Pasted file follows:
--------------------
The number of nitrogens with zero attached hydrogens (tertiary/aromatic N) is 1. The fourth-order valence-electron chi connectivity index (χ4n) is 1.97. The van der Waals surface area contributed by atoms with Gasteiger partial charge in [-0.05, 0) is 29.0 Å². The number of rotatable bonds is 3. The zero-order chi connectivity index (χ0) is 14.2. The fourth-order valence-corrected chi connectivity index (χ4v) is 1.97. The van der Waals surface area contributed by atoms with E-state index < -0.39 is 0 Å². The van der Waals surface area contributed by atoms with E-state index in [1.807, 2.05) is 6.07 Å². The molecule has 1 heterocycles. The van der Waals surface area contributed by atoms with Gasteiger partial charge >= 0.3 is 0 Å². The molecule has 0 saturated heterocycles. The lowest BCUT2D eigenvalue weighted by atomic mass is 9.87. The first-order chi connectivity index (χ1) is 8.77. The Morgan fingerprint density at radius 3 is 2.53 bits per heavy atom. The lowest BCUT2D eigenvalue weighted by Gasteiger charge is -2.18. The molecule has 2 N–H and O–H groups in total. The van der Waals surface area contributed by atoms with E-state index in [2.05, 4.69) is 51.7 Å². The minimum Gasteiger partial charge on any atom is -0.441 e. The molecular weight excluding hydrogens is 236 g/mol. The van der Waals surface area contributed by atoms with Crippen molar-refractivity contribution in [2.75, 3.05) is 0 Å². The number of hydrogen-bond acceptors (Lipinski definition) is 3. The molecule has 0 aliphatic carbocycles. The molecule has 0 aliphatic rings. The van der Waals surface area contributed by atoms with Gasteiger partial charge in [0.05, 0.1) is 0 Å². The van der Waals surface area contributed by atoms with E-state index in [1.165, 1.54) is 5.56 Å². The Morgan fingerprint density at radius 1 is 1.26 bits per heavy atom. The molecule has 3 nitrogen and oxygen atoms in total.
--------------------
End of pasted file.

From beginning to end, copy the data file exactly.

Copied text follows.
The number of nitrogens with zero attached hydrogens (tertiary/aromatic N) is 1. The fourth-order valence-electron chi connectivity index (χ4n) is 1.97. The van der Waals surface area contributed by atoms with Gasteiger partial charge in [-0.05, 0) is 29.0 Å². The number of rotatable bonds is 3. The zero-order chi connectivity index (χ0) is 14.2. The fourth-order valence-corrected chi connectivity index (χ4v) is 1.97. The van der Waals surface area contributed by atoms with E-state index < -0.39 is 0 Å². The van der Waals surface area contributed by atoms with E-state index in [1.807, 2.05) is 6.07 Å². The molecule has 1 heterocycles. The van der Waals surface area contributed by atoms with Gasteiger partial charge >= 0.3 is 0 Å². The molecule has 0 saturated heterocycles. The lowest BCUT2D eigenvalue weighted by atomic mass is 9.87. The first-order chi connectivity index (χ1) is 8.77. The Morgan fingerprint density at radius 3 is 2.53 bits per heavy atom. The lowest BCUT2D eigenvalue weighted by Gasteiger charge is -2.18. The molecule has 2 N–H and O–H groups in total. The van der Waals surface area contributed by atoms with E-state index in [2.05, 4.69) is 51.7 Å². The minimum Gasteiger partial charge on any atom is -0.441 e. The molecular weight excluding hydrogens is 236 g/mol. The van der Waals surface area contributed by atoms with Crippen molar-refractivity contribution in [2.75, 3.05) is 0 Å². The number of hydrogen-bond acceptors (Lipinski definition) is 3. The molecule has 0 aliphatic carbocycles. The molecule has 0 aliphatic rings. The van der Waals surface area contributed by atoms with Gasteiger partial charge in [0.05, 0.1) is 0 Å². The van der Waals surface area contributed by atoms with E-state index in [1.165, 1.54) is 5.56 Å². The Morgan fingerprint density at radius 1 is 1.26 bits per heavy atom. The molecule has 3 nitrogen and oxygen atoms in total.